“This case just kept nagging at me. I spent hours online. I read everything I could find. I viewed the videos. I studied the photos. I looked at pictures of the same type of trailer. I talked to other cyclists. I even talked to some truck drivers.
What I found showed that:
-The truck entered the intersection before the bike.
-By crossing the double yellow lines the driver left about five feet between the trailer and the curb.
-There is nothing to show that the truck did not maintain a somewhat straight path past the intersection.
-About two thirds of the rig passed the cyclist before contact.
This shows that it is likely that something may had caused the cyclist to move to the left. That something could have been the drain, air blast, or panic by having the vehicle so close.”
We will have to give this commenter an “A” for effort. (“A” refers to a high score for his achievement, for my non-U.S. readers.) I will refrain from assigning any other grades for this work because his facts are wrong, possibly due to inaccurate information he obtained online.
Incorrect statement: “the truck entered the intersection before the bike.”
The bike entered the first intersection, at the beginning of the bridge, ahead of the truck which was turning left when the cyclist was on the main road. Being on the main road gives the cyclist the right of way.
The two were riding side-by-side with the truck boxing the cyclist in against a high curb. According to an eyewitness account, they were still side-by-side, and the cyclist appeared to be caught up in the truck, when they approached the second intersection at the bottom of the hill.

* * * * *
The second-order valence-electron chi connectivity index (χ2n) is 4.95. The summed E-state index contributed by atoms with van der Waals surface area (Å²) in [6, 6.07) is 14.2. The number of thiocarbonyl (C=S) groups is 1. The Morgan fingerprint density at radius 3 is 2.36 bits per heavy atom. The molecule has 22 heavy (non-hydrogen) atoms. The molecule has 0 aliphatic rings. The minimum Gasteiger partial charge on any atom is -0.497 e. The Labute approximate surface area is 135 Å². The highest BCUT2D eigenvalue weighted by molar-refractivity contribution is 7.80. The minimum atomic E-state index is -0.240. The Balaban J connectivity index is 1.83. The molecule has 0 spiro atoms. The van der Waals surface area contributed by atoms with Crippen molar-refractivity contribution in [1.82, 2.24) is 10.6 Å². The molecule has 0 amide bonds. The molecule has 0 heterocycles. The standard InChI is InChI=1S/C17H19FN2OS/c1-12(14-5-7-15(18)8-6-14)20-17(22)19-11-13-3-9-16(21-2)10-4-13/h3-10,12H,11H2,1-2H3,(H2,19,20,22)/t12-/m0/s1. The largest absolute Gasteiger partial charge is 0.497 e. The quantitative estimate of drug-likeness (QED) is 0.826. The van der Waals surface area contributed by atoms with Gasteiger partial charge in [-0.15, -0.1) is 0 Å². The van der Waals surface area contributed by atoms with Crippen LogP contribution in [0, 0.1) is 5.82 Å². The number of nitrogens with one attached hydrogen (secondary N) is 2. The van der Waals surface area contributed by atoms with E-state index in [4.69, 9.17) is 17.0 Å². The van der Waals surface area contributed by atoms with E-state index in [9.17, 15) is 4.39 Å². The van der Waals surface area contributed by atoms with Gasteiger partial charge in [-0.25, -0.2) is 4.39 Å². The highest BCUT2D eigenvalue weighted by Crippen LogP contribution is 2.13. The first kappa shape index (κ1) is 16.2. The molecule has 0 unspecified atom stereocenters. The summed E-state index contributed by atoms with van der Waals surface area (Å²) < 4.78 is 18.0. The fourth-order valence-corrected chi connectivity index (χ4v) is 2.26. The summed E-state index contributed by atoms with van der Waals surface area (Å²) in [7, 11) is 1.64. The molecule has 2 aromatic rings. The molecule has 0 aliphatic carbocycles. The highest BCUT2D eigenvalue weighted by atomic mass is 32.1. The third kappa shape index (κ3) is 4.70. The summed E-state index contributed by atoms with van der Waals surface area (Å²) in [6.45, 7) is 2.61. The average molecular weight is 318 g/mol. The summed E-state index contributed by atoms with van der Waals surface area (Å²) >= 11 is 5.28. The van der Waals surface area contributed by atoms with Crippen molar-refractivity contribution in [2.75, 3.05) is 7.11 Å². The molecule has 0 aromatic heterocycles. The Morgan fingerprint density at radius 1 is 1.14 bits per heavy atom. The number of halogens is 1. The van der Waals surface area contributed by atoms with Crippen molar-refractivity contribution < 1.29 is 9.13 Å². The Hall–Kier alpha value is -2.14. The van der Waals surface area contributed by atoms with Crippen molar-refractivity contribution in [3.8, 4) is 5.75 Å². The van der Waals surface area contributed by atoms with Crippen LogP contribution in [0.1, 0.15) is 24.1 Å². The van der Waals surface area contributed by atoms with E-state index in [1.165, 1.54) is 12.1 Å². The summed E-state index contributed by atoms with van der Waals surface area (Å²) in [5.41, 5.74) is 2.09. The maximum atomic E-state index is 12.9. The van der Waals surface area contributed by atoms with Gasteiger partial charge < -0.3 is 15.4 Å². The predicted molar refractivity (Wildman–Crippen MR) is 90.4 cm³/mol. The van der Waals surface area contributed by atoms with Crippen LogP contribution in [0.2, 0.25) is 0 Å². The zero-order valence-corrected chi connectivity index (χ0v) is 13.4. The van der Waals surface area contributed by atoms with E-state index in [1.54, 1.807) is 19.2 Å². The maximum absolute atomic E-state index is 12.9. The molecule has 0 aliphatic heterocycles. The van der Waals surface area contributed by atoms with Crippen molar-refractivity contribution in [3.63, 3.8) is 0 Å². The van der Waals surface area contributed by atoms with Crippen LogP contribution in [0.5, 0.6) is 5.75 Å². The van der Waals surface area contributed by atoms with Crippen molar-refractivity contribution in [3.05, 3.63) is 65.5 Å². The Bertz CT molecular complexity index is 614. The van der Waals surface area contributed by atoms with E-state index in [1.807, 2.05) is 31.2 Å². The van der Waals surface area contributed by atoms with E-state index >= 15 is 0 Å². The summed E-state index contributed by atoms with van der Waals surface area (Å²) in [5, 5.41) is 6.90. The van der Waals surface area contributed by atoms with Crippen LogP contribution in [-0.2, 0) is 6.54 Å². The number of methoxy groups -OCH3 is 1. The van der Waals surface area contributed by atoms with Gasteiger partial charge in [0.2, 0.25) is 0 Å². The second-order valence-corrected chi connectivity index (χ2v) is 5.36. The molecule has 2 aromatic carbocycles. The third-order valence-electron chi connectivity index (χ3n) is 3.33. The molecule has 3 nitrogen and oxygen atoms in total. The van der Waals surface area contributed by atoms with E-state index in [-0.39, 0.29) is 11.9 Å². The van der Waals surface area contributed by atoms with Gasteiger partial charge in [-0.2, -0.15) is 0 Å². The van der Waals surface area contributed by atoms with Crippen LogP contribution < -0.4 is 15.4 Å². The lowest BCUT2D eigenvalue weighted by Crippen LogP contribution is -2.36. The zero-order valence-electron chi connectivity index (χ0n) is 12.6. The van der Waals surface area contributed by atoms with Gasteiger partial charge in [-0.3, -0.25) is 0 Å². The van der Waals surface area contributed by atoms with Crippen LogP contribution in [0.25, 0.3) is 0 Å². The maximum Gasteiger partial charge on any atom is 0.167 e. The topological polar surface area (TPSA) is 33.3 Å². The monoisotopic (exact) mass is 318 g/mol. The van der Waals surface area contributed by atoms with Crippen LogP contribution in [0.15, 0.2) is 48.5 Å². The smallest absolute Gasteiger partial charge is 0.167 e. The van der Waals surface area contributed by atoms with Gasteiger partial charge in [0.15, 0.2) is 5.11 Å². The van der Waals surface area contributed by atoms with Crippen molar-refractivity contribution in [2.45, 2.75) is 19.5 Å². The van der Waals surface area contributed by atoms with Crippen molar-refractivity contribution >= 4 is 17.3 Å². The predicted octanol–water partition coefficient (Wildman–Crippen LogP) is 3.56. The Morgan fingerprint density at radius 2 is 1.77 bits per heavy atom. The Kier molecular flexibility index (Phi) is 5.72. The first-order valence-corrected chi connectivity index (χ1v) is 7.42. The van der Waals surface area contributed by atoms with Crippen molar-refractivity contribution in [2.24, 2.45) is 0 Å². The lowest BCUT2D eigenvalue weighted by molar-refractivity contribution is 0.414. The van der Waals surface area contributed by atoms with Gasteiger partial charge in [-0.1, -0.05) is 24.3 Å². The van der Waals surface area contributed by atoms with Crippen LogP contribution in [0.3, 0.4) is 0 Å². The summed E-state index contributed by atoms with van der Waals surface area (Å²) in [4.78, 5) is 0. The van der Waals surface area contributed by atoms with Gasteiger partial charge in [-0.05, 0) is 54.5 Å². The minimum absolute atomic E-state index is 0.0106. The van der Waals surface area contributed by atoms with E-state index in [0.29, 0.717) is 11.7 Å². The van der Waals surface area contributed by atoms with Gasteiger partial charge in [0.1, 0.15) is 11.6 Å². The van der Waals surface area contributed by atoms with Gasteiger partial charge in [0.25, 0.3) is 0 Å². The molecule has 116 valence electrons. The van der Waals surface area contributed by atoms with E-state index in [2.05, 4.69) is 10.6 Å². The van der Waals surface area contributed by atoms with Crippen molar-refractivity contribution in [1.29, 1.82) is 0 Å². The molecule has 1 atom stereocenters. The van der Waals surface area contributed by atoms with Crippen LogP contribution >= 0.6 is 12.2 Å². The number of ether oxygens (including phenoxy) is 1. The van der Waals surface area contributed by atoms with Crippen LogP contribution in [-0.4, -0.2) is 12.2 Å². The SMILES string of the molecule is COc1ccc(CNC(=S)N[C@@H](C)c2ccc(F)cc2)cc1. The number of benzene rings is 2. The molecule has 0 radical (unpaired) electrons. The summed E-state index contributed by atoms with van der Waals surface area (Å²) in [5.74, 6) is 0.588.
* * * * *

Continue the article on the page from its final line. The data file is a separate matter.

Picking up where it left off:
Incorrect statement: “By crossing the double yellow lines the driver left about five feet between the trailer and the curb.”
While I do not have exact measurements for this road, it is extremely narrow (as are many roads in Wellesley) and a traffic camera video shows that only the truck’s left wheels were over the yellow line, and just barely. This is because the truck had to squeeze between the bicycle and an oncoming car. From my own experience, I would estimate the distance between the truck and the bicycle to be two feet or less, with less than two feet on the cyclist’s right side.
Note: Here are the truck dimensions and road dimensions at two points on the road, including the crash area, from the Police Report:
“The trailer is approximately 8 feet wide and the top edge of the trailer is more than 9 feet off of the ground. In total the tractor and trailer unit is approximately 42 feet long, 8 feet wide and 9 feet tall.
The northbound lane of Weston Road at the crest of the bridge is 13.8 feet wide from the yellow center line to the white fog line, with 2.55 feet between the fog line and the curb. It is approximately 250 feet from the crest of the bridge to the area of the collision, just past the intersection with Linden Street. As Weston Road continues north past Linden Street the road narrows. The northbound lane of Weston Road in the area of the collision is 10.65 feet wide from the yellow center line to the white fog line, with 1.7 feet between the fog line and the curb.”
Incorrect statement: “There is nothing to show that the truck did not maintain a somewhat straight path past the intersection.”
There were marks on the road which the investigators used to determine the paths of the bicycle and the truck.